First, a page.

Social psychologists have established that faces of Black males trigger thoughts of violence, crime, and dangerousness and thoughts of crime trigger thoughts and images of Black males. This presumption of dangerousness increases with darker skin tones (colorism) and greater Afrocentric facial features and affects both men and women.

We examine the history of the stereotype of Blacks and crime, violence, and dangerousness arising in the United States from the time of slavery.  We focus on the historical development of this stereotype through a lens of history, literature, pseudo-science, emerging neuroscience, media distortion of crime reporting, and the development of the Negro-ape metaphor.  We then look beyond the Black-White race dichotomy to explore the evolving social science literature examining the influence of skin tone and Afrocentric facial features on the length of criminal sentences.  We further explore the social science supporting the presumption of dangerousness and conclude with recommendations to help ameliorate this problem that permeates the American criminal justice system.

November 28, 2017 in Offender Characteristics, Procedure and Proof at Sentencing, Purposes of Punishment and Sentencing, Race, Class, and Gender, Who Sentences? | Permalink | Comments (2)

"The Law of Abolition"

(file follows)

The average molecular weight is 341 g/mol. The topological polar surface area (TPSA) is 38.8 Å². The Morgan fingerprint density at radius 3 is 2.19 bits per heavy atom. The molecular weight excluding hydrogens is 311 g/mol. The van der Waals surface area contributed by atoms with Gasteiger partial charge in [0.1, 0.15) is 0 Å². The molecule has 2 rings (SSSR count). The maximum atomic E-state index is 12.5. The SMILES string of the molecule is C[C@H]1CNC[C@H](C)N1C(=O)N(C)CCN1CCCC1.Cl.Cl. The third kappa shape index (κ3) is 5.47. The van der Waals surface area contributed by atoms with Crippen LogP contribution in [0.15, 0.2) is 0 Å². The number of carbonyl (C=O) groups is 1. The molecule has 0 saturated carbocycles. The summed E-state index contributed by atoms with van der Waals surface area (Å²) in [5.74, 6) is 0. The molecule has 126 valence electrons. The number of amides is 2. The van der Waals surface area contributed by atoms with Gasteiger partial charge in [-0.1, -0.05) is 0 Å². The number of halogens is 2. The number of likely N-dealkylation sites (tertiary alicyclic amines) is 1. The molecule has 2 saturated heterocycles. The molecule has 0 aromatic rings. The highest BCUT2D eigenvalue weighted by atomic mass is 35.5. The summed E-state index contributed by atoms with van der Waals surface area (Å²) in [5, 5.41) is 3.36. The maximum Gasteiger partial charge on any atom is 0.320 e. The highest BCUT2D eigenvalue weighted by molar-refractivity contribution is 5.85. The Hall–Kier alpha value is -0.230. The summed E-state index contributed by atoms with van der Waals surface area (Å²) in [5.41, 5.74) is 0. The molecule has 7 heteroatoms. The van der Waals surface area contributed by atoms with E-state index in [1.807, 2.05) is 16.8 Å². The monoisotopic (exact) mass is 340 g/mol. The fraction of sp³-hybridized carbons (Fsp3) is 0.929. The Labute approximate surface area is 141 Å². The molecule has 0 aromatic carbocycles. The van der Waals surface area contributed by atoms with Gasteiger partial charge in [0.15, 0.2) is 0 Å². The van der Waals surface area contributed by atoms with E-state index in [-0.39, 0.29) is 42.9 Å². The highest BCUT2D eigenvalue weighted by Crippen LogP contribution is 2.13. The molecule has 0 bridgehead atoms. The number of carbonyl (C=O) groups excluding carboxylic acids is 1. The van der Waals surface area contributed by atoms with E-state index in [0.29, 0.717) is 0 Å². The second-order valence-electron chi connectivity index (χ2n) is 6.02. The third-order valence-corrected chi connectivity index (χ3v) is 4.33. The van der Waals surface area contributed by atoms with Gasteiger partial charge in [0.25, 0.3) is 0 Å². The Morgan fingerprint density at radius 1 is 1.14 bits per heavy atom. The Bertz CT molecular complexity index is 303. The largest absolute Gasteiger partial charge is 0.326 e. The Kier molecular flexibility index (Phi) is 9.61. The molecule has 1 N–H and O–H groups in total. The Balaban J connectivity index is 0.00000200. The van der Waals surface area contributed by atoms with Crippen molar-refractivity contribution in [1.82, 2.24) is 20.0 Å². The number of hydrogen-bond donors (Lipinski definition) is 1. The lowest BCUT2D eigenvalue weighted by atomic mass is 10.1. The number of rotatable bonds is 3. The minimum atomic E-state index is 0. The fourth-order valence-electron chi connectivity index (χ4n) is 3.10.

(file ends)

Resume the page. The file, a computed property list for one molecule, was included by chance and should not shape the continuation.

the title of this post is the title of this new article by Kevin Barry available via SSRN.  Here is the abstract:

Three themes have characterized death penalty abolition throughout the Western world: a sustained period of de facto abolition; an understanding of those in government that the death penalty implicates human rights; and a willingness of those in government to defy popular support for the death penalty.  The first two themes are present in the U.S.; what remains is for the U.S. Supreme Court to manifest a willingness to act against the weight of public opinion and to live up to history’s demands.

When the Supreme Court abolishes the death penalty, it will be traveling a well-worn road.  This Essay gathers, for the first time and all in one place, the opinions of judges who have advocated abolition of the death penalty over the past half-century, and suggests, through this “law of abolition,” what a Supreme Court decision invalidating the death penalty might look like.  Although no one can know for sure how history will judge the death penalty, odds are good that the death penalty will come to be seen as one of the worst indignities our nation has ever known and that a Supreme Court decision abolishing it will, in time, be widely accepted as right.

November 28, 2017 in Death Penalty Reforms, Purposes of Punishment and Sentencing, Who Sentences? | Permalink | Comments (2)

"Has Plea Bargaining Destroyed the Jury Trial?"

The question in the title of this post is the headline of this new commentary at The Crime Report authored by Suja Thomas. Here are excerpts: